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Re: svn commit: r905595 - /subversion/trunk/subversion/svnserve/main.c

From: Stefan Sperling <stsp_at_elego.de>
Date: Tue, 2 Feb 2010 14:28:54 +0100

On Tue, Feb 02, 2010 at 01:35:48PM +0100, Bert Huijben wrote:
>
>
> $ svnserve -r /path listened on IPv6 or on both IPv6 and IPv4 if you
> compiled APR with IPV6 before this change. (IPv4 if you don't)

As discussed on IRC, svnserve in daemon mode only supports a single
address family at a time. It does not support both v4 and v6 at the
same time (see #2382).
Unless your OS supports v4-mapped addresses (not all do, or enable them
by default), the default behaviour of svnserve is to listen on a single
v6 wildcard socket. Which makes it not work out of the box for people
who type an IPv4 IP address into their svn URL, or a hostname which
does not resolve to an IPv6 address, or if they don't have IPv6
configured on their network (i.e. the wildcard socket will never
receive packets unless you are on the same ethernet segment as the
server and you type a link-local address -- and nobody does that!).

Most users who run into this problem don't know how to deal with it,
because they aren't aware of the IPv4/IPv6 issues. They may not even
know what IPv6 is, let alone how to configure DNS for their local network.

The case we need to fix is:

  user_at_server$ svnserve -d -r /repos # only listens on :: (v6 wildcard)
                                      # but the user doesn't realise this

  user_at_client$ svn co svn://192.168.1.4/trunk # user gets "connection
                                              # refused" error

The user is using svnserve on a LAN, has a small and cheap v4-only
wireless router box which provides an internet uplink and does DHCP
and DNS for the user (and no, it does not provide local hostnames
in the default configuration, it only resolves DNS hostnames on the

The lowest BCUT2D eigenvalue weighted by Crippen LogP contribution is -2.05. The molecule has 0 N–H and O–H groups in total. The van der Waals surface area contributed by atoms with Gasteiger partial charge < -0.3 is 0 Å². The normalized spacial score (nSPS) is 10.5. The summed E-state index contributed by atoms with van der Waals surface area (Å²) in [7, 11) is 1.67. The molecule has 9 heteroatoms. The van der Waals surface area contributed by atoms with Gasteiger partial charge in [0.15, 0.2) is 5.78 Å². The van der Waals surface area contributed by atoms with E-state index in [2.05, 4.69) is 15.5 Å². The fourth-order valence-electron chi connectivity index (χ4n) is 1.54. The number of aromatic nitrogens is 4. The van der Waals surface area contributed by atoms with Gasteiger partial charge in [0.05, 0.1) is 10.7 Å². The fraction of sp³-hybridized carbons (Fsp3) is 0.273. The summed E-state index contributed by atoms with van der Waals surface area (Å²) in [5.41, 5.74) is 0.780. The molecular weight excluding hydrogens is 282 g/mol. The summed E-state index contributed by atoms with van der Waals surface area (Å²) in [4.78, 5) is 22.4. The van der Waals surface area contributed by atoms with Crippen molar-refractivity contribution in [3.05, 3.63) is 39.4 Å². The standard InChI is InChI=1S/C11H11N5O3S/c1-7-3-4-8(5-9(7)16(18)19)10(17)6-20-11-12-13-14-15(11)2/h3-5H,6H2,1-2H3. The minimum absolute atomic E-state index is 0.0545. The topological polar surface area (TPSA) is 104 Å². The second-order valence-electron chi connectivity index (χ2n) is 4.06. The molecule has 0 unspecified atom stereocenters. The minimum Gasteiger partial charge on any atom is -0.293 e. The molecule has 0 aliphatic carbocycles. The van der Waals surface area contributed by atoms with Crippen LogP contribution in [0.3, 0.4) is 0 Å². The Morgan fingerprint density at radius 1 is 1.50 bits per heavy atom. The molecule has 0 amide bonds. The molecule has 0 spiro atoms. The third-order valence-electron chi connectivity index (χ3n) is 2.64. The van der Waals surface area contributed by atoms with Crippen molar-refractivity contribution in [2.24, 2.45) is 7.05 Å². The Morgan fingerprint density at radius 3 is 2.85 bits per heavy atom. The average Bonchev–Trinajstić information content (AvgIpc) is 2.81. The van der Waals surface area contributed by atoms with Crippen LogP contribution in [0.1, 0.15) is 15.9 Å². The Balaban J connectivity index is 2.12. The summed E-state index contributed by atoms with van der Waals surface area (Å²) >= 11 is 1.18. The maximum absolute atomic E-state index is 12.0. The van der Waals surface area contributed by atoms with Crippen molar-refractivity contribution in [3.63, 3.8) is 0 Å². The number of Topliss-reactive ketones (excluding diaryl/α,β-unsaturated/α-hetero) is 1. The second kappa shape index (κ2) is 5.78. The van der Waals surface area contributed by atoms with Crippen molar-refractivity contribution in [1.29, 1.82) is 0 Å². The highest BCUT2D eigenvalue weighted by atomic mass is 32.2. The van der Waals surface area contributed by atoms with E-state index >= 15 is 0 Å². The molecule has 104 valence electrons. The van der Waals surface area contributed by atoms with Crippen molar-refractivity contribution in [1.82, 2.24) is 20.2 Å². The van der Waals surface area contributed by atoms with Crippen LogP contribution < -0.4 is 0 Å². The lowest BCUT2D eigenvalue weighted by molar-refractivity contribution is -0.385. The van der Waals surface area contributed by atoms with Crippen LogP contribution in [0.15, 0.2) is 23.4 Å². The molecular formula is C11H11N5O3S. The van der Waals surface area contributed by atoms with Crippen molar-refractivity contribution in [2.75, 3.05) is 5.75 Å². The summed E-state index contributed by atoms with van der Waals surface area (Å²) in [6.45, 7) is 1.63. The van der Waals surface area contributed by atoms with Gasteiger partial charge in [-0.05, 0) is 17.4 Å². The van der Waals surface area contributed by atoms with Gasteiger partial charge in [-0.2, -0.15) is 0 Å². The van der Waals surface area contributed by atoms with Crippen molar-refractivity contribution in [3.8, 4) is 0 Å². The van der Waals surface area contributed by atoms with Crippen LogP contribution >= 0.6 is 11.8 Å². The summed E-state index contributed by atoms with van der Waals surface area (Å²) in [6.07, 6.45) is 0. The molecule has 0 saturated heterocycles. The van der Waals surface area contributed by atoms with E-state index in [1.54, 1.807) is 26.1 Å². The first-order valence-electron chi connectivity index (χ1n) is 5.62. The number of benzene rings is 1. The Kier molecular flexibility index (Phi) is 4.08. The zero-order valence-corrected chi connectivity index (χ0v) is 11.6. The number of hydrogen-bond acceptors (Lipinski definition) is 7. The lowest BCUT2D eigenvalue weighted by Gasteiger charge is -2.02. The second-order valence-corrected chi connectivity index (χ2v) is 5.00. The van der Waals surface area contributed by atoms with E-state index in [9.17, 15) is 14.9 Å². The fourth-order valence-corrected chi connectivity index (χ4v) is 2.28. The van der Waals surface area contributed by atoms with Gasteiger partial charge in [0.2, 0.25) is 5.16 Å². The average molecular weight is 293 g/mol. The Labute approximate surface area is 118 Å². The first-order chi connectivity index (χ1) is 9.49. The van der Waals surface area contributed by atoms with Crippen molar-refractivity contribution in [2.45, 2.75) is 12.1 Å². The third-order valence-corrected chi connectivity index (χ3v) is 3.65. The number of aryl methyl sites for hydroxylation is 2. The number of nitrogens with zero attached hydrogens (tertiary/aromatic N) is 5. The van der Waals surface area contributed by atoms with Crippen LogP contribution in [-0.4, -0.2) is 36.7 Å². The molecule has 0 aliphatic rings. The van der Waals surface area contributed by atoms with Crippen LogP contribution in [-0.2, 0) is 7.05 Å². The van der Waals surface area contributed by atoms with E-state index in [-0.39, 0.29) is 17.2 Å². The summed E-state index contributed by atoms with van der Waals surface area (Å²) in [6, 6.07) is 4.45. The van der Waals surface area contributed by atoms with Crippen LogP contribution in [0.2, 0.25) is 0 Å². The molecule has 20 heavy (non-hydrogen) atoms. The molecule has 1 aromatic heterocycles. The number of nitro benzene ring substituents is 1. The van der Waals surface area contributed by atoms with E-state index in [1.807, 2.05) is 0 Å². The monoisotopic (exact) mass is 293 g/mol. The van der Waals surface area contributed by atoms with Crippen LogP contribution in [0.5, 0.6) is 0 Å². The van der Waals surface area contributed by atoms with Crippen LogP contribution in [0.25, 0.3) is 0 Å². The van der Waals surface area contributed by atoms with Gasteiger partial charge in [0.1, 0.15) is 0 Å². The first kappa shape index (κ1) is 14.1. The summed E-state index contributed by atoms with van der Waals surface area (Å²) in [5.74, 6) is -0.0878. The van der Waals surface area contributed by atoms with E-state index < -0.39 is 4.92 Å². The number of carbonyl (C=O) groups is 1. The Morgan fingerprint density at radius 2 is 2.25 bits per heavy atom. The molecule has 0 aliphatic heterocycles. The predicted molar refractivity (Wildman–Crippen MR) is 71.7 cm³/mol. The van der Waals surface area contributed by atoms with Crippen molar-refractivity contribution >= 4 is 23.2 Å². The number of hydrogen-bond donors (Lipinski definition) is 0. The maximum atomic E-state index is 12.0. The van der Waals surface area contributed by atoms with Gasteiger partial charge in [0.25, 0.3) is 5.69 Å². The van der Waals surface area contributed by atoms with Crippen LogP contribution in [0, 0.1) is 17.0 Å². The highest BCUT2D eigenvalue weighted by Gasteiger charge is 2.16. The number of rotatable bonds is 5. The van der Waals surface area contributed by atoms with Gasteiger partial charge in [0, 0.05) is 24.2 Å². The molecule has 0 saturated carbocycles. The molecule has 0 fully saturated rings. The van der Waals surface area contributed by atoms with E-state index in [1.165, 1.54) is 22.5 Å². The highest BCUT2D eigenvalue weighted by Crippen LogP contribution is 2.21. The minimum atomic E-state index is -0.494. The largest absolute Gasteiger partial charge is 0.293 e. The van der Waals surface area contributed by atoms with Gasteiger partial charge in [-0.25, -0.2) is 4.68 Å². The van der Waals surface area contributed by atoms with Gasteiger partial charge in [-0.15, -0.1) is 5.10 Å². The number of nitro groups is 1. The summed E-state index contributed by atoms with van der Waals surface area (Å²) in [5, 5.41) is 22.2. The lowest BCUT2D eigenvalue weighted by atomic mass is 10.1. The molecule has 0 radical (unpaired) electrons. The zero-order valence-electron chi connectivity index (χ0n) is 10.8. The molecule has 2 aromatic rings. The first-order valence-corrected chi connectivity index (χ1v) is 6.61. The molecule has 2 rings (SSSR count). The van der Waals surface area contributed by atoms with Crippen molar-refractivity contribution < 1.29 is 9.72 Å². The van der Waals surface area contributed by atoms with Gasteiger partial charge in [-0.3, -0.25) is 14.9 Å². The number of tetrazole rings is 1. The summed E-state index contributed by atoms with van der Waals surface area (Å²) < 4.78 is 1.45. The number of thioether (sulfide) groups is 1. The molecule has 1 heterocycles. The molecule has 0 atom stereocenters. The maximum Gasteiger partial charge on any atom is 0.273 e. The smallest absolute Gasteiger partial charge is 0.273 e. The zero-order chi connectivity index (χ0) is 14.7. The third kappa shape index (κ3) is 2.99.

internet). That's quite a common case today, isn't it?
How is the user supposed to deal with this without finding help and
being told to use --listen-address 192.168.1.4?

> After this change it will listen on IPv4 (or break if you don't have IPv4).

If you don't have v4, today, you are advanced enough to check for
a -6 switch. Even if you do have v6 today, you will most likely
still have v4 addresses on your network, and you probably don't
care which protocol svnserve is using (if you do, again, you are
special and advanced, look for the -6 switch).
 
> These decisions don't belong in our applications, but on the operating
> or otherwise in a portability library like APR.

> -0 on this change.

Are you still -0?

> I would prefer a '-4' to explicitly ask for the new behavior of
> forcing IPv4 on users (maybe also -6 for consistency) and leaving the
> default via ordering to the operating system and DNS resolvers. (Just
> as tools like ping, traceroute, etc. do).

There are ping and ping6, and traceroute and traceroute6 on my system.
One set of tools for v4, the other for v6. It may be different on Windows.

> We shouldn't try to help users back in the IPv4 only world... We will
> have to revert this 'default change' within the next 2-3 years
> anyway...

svnserve now works out of the box for v4-only and for dual v4/v6 network.
These are the common cases. We are getting complaints (or at least,
confused users asking for help) because they don't work out of the box.
Asking and answering questions costs both us and the users time.

For v6-only networks, you need to pass -6. I'll happily sit and wait
patiently until the day the first clueless user pops into the #svn
channel because of a "connection refused" error from svnserve because
the network is v6-only and the user didn't specify -6. First, I will
check to see if my hair is already grey. Then, we can wait a few more
years, and then it'll probably be worth switching the default back.

Stefan
Received on 2010-02-02 14:29:38 CET

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